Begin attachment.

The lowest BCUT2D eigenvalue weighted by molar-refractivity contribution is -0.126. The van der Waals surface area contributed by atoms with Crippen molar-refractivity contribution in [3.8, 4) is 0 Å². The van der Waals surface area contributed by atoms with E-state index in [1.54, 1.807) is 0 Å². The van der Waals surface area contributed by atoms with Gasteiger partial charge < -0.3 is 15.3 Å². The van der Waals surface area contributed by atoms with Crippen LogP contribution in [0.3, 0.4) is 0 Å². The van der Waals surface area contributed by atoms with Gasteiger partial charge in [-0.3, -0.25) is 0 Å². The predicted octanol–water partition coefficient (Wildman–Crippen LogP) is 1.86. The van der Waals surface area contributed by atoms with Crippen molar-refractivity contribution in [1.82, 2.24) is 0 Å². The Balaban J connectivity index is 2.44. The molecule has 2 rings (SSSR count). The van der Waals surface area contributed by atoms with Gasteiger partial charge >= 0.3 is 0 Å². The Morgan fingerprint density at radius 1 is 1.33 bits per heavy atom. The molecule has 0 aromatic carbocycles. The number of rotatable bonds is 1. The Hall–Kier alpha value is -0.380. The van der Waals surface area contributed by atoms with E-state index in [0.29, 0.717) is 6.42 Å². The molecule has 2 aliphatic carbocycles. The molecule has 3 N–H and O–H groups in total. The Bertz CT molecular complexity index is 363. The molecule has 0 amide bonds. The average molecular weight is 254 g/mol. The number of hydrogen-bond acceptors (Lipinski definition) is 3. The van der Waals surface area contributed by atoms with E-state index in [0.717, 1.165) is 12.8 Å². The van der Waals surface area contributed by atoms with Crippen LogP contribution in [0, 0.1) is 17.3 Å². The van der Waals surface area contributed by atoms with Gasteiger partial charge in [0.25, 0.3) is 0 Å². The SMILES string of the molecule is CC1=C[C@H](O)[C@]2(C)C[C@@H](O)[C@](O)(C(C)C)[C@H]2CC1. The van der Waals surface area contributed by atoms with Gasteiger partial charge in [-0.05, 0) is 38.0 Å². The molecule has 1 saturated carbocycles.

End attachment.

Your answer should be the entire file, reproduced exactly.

The lowest BCUT2D eigenvalue weighted by molar-refractivity contribution is -0.126. The van der Waals surface area contributed by atoms with Crippen molar-refractivity contribution in [3.8, 4) is 0 Å². The van der Waals surface area contributed by atoms with E-state index in [1.54, 1.807) is 0 Å². The van der Waals surface area contributed by atoms with Gasteiger partial charge < -0.3 is 15.3 Å². The van der Waals surface area contributed by atoms with Crippen LogP contribution in [0.3, 0.4) is 0 Å². The van der Waals surface area contributed by atoms with Gasteiger partial charge in [-0.3, -0.25) is 0 Å². The predicted octanol–water partition coefficient (Wildman–Crippen LogP) is 1.86. The van der Waals surface area contributed by atoms with Crippen molar-refractivity contribution in [1.82, 2.24) is 0 Å². The Balaban J connectivity index is 2.44. The molecule has 2 rings (SSSR count). The van der Waals surface area contributed by atoms with Gasteiger partial charge >= 0.3 is 0 Å². The Morgan fingerprint density at radius 1 is 1.33 bits per heavy atom. The molecule has 0 aromatic carbocycles. The number of rotatable bonds is 1. The Hall–Kier alpha value is -0.380. The van der Waals surface area contributed by atoms with E-state index in [0.29, 0.717) is 6.42 Å². The molecule has 2 aliphatic carbocycles. The molecule has 3 N–H and O–H groups in total. The Bertz CT molecular complexity index is 363. The molecule has 0 amide bonds. The average molecular weight is 254 g/mol. The number of hydrogen-bond acceptors (Lipinski definition) is 3. The van der Waals surface area contributed by atoms with E-state index in [0.717, 1.165) is 12.8 Å². The van der Waals surface area contributed by atoms with Crippen LogP contribution in [0, 0.1) is 17.3 Å². The van der Waals surface area contributed by atoms with Gasteiger partial charge in [0.25, 0.3) is 0 Å². The SMILES string of the molecule is CC1=C[C@H](O)[C@]2(C)C[C@@H](O)[C@](O)(C(C)C)[C@H]2CC1. The van der Waals surface area contributed by atoms with Gasteiger partial charge in [-0.05, 0) is 38.0 Å². The molecule has 1 saturated carbocycles.